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The Principle of Authority

“Public Relations is the planned persuasion of people to behave in ways that further its sponsor’s objectives.”

For others persuasion is an anathema and it is perceived to be on the slippery slope that skids through publicity and ends up with propaganda.

One of the founding fathers of public relations as an academic subject, James Grunig, argued strongly against persuasion which he sees as being one-way, ‘push’ communications. For Grunig ethical and socially responsible PR can only come out of a two-way ‘symmetrical’ dialogue between the organisation and its stakeholders.

But is he correct? Is it wrong to try to persuade people to stop smoking, eat healthily or buy a certain brand? I know how most of our clients would answer.

As public relations becomes ever more scientific in its practice, especially with the advent of big data and the interest in the links between psychology and communication, it is time to re-evaluate persuasion: how it works and how a study of it can make our practice more effective.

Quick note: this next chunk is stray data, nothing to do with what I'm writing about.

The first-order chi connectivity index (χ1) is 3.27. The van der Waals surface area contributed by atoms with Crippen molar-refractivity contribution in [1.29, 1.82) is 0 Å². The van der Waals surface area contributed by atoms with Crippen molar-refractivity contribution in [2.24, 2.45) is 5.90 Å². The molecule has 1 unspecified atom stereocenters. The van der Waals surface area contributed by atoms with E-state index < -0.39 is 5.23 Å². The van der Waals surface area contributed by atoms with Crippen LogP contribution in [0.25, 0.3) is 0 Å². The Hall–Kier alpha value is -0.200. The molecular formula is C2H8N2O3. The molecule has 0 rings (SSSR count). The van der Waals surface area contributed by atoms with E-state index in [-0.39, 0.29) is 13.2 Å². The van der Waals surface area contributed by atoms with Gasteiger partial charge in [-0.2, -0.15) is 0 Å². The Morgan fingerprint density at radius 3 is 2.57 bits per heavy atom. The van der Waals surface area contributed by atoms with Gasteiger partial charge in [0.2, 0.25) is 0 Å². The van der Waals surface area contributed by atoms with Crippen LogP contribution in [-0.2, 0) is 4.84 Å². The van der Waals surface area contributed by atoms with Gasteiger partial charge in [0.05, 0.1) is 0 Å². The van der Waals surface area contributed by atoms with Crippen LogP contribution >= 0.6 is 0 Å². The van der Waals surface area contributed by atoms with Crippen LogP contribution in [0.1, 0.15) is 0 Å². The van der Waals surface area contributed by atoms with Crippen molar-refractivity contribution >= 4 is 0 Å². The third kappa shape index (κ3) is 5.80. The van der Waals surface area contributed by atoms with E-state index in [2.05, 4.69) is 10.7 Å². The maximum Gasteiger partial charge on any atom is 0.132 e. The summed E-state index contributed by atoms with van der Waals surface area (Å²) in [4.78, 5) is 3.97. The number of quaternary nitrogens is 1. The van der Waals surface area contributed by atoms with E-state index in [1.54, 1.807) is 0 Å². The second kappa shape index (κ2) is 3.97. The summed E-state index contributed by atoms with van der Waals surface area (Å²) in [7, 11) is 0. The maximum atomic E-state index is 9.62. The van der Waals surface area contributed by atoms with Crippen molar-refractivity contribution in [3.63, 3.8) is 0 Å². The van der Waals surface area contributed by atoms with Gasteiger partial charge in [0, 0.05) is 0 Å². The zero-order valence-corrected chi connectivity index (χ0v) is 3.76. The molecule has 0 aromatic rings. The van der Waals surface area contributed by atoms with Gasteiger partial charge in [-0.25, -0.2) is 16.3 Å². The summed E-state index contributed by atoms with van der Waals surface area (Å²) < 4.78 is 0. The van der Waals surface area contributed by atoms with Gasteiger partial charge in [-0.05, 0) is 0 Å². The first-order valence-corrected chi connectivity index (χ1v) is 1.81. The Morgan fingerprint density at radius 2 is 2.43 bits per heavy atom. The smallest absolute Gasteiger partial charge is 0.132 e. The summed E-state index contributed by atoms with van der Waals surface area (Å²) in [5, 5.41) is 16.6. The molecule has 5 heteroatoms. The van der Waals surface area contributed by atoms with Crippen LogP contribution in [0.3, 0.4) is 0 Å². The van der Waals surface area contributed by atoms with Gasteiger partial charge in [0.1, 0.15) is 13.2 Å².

One of the most famous academic models that helps us understand the persuasion process better is the Elaboration Likelihood Model (ELM) developed by Petty and Cacioppo in 1986. This model suggests that there are two routes to persuasion – the central and the peripheral. The correct one for the chosen target audience depends on a number of factors such as the audience’s motivation to follow the argument; ability to understand it; and the opportunity to engage.

The central route implies the audience has the motivation, ability and opportunity to carefully evaluate a communication approach based on rational arguments. The peripheral route by contrast suggests a better response can be elicited by the use of cues and symbols.